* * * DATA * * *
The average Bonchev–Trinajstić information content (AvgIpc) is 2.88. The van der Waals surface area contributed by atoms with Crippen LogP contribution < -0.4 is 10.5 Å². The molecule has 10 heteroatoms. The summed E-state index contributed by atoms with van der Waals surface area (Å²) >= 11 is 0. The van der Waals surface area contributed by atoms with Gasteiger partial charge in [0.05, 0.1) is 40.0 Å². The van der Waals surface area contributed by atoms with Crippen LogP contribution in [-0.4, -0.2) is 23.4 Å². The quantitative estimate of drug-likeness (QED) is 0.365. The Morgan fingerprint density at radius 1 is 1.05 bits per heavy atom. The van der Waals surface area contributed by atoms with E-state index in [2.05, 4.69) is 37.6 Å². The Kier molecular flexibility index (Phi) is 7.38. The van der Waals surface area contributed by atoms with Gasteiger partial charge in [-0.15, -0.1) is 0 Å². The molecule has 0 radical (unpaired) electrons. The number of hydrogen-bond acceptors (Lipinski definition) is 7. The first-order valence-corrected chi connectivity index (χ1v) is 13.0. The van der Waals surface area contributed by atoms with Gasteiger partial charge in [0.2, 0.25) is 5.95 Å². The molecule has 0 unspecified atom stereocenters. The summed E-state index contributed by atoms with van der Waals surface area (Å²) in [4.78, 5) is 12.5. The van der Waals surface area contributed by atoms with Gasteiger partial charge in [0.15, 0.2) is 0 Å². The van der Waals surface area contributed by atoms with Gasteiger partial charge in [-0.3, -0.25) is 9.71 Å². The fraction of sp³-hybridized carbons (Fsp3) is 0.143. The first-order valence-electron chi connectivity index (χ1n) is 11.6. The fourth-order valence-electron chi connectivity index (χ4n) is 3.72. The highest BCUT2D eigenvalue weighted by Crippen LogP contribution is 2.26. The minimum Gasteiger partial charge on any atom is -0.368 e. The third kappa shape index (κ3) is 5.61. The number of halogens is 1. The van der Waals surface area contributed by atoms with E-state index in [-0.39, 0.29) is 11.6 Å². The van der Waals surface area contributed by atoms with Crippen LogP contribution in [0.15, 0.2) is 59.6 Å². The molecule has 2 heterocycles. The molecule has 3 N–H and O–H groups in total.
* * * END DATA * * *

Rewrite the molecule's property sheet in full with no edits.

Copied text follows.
The average Bonchev–Trinajstić information content (AvgIpc) is 2.88. The van der Waals surface area contributed by atoms with Crippen LogP contribution < -0.4 is 10.5 Å². The molecule has 10 heteroatoms. The summed E-state index contributed by atoms with van der Waals surface area (Å²) >= 11 is 0. The van der Waals surface area contributed by atoms with Gasteiger partial charge in [0.05, 0.1) is 40.0 Å². The van der Waals surface area contributed by atoms with Crippen LogP contribution in [-0.4, -0.2) is 23.4 Å². The quantitative estimate of drug-likeness (QED) is 0.365. The Morgan fingerprint density at radius 1 is 1.05 bits per heavy atom. The van der Waals surface area contributed by atoms with E-state index in [2.05, 4.69) is 37.6 Å². The Kier molecular flexibility index (Phi) is 7.38. The van der Waals surface area contributed by atoms with Gasteiger partial charge in [-0.15, -0.1) is 0 Å². The molecule has 0 radical (unpaired) electrons. The number of hydrogen-bond acceptors (Lipinski definition) is 7. The first-order valence-corrected chi connectivity index (χ1v) is 13.0. The van der Waals surface area contributed by atoms with Gasteiger partial charge in [0.2, 0.25) is 5.95 Å². The molecule has 0 unspecified atom stereocenters. The summed E-state index contributed by atoms with van der Waals surface area (Å²) in [4.78, 5) is 12.5. The van der Waals surface area contributed by atoms with Gasteiger partial charge in [0.15, 0.2) is 0 Å². The van der Waals surface area contributed by atoms with Gasteiger partial charge in [-0.3, -0.25) is 9.71 Å². The fraction of sp³-hybridized carbons (Fsp3) is 0.143. The first-order valence-electron chi connectivity index (χ1n) is 11.6. The fourth-order valence-electron chi connectivity index (χ4n) is 3.72. The highest BCUT2D eigenvalue weighted by Crippen LogP contribution is 2.26. The minimum Gasteiger partial charge on any atom is -0.368 e. The third kappa shape index (κ3) is 5.61. The number of halogens is 1. The van der Waals surface area contributed by atoms with E-state index in [-0.39, 0.29) is 11.6 Å². The van der Waals surface area contributed by atoms with Crippen LogP contribution in [0.15, 0.2) is 59.6 Å². The molecule has 2 heterocycles. The molecule has 3 N–H and O–H groups in total.